Infrastructure projects are powering the recovery of Middle East construction sector

Infrastructure projects are paving the way for construction market’s recovery in the Middle East region as respondents have seen a slight pick-up in workloads over the last quarter, according to the latest RICS Global Construction Monitor.

The 2021 Construction Activity Index (CAI) for the region posted a reading of +8 in Q2 compared to +3 in Q1, posting its strongest reading since Q2 2020, the RICS report said.

While the reading indicates MEA market moving marginally into expansionary territory, the momentum remains a little more subdued compared to Europe (+34), the Americas (+29) and Asia Pacific (+21), the report noted.

However, Saudi Arabia is ranked third globally after Portugal, and the Netherlands in terms of elevated CAI readings with respondents reporting significant growth in workloads within all market segments.

Infrastructure leads the way with respondents reporting a focus on ICT, energy and agribusiness being the main areas where workloads have grown.

Saudi’s Gulf neighbours, the UAE and Qatar, are also ensconced in the positive territory but Bahrain and Oman have slipped into negative territory while Kuwait has remained flat.


In terms of challenges, MEA survey respondents have highlighted financial restraints and cost of materials as the main impediments to current workloads. However, there is a divergence between the region, and rest of the world on how high they rank these factors.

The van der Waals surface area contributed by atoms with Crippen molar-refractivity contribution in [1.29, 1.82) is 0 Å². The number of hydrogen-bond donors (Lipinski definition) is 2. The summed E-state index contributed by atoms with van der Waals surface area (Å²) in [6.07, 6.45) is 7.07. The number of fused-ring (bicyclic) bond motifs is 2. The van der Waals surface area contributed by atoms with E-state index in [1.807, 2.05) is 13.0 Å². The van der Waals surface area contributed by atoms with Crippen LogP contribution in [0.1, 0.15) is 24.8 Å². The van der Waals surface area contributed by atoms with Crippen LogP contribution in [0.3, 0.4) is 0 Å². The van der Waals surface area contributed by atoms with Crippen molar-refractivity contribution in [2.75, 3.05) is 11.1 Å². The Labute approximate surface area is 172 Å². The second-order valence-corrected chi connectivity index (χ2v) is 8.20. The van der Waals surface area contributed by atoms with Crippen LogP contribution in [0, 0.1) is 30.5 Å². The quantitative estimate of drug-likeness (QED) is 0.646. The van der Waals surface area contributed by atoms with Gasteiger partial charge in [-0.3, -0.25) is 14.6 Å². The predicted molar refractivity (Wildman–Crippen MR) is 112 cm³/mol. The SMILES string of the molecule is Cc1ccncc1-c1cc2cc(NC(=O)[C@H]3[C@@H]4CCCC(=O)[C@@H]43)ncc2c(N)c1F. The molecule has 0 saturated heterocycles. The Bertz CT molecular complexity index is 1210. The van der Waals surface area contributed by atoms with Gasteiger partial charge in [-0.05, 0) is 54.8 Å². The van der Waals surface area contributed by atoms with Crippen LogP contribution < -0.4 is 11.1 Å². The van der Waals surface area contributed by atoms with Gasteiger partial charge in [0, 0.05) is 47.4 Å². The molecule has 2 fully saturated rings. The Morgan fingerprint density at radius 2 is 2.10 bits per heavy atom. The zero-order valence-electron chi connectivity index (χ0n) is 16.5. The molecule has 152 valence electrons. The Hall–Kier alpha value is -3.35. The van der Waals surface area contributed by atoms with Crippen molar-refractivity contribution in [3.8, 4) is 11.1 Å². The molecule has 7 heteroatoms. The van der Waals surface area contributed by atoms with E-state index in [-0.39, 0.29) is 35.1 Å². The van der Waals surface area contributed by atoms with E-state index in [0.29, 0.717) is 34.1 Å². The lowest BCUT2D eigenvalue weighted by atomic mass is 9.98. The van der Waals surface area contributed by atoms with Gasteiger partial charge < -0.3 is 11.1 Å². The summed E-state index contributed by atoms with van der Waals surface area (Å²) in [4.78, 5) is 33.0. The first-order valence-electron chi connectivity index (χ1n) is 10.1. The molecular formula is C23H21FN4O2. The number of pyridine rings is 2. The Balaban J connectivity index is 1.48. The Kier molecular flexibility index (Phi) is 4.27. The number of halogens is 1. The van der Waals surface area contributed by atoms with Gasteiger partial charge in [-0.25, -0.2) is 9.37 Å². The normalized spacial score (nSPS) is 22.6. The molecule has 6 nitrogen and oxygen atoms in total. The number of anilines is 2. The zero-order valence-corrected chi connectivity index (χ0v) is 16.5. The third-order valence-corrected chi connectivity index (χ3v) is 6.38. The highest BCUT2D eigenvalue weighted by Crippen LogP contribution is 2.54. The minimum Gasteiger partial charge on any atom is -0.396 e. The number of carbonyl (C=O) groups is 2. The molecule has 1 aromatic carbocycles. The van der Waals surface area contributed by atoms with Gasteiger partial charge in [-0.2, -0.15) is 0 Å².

While cost of materials was the main impediment for rest of the world (83 percent versus 79 percent in the MEA), the biggest worry for the MEA respondents was financial constraints (85 percent), whereas for the rest of the world, it was only 67 percent.

A significantly higher share in the MEA (66 percent) reported insufficient demand as a factor negatively impacting construction activity compared to the global figure of 49 percent.

Moreover, shortages of labour, skills and materials appear less of an issue across MEA relative to the rest of the world though respondents in Saudi Arabia and Qatar have blamed the Covid-19 pandemic for shortage of skilled and non-skilled workers.

However, MEA respondents are upbeat about the next 12 months relative to Q1 with workloads anticipated to rise across all sectors. Infrastructure and private residential workloads are expected to gather momentum, while expectations are also slightly positive for the private non-residential sector.

In terms of headcounts, a headline net balance of 18 percent of contributors throughout the region envisaged some uplift in employment levels, marking a modest improvement on the reading of 12 percent last time.

With 12-month projections for material cost inflation increasing (more than 8 percent from 6 percent previously), respondents do not expect much in the way of

The profit margin growth expectations over the next year remains subdued due to material cost inflation fuelled by supply chain bottlenecks. At the global level, 12-month projections for material cost inflation have increased to over 8 percent from 6 percent previously.

However, net balance of 6 percent of MEA respondents expect profit margins to improve over the next 12 months (compared to -3% previously) with Saudi Arabia the most optimistic in the Middle East at 36 percent.




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